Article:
Handbag designer Judith Leiber passed away last Saturday at the age of 97, a few hours after her artist husband of 72 years Gerson Leiber. Both died of heart attacks.
Born Judith Marianne Peto in Budapest on Jan. 11, 1921, she apprenticed at an artisan guild learning every aspect of how to make handbags. During World War II she and her family sewed army uniforms, escaping the fate of many Hungarian Jews.
After the war, Judith began making handbags from whatever materials she could find, selling them to American soldiers stationed in Budapest. It was while selling her purses that she met Gerson Leiber, a sergeant in the Signal Corps. They married in 1946 and Judith emigrated to the U.S. as a war bride.
Judith Leiber worked at a number of handbag manufacturers until 1963 when they went out on their own, with Judith overseeing manufacturing and Gerson looking after the business. She received a Coty Fashion Award in 1973 and a Neiman Marcus award in 1980; in 1994 she was voted accessories designer of the year by the Council of Fashion Designers of America (CFDA).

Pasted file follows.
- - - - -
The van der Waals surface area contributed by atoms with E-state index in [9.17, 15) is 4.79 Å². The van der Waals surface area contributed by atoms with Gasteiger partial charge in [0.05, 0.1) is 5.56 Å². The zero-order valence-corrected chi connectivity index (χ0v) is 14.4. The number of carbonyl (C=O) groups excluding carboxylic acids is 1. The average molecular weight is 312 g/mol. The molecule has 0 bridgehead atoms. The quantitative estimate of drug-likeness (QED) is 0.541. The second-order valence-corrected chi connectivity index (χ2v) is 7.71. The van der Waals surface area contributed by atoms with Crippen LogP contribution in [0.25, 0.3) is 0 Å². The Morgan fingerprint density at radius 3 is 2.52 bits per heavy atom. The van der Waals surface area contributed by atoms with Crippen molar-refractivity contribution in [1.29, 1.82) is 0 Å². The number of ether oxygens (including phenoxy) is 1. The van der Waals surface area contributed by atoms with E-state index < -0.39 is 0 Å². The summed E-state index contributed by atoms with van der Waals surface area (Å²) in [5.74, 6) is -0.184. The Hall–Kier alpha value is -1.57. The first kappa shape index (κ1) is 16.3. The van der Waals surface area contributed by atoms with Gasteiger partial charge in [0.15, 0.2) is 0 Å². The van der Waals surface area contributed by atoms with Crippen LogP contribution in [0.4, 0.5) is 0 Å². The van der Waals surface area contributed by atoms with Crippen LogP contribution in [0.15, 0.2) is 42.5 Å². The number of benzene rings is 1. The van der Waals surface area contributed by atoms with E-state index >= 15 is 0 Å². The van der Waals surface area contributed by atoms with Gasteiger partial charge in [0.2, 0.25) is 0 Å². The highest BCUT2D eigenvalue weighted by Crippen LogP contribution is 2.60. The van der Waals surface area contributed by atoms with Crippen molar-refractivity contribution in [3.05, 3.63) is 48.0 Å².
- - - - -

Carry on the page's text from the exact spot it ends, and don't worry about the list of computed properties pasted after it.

Although Leiber bags came in many forms and materials, the company was best known for their small novelty-shaped metal bags covered with crystals.
The Leibers sold their business in 1993 to a British firm with Judith remaining as lead designer until 1997. In 2008 Gerson and Judith opened their own museum on their property in Springs, New York that features both Gerson’s art and Judith’s purses.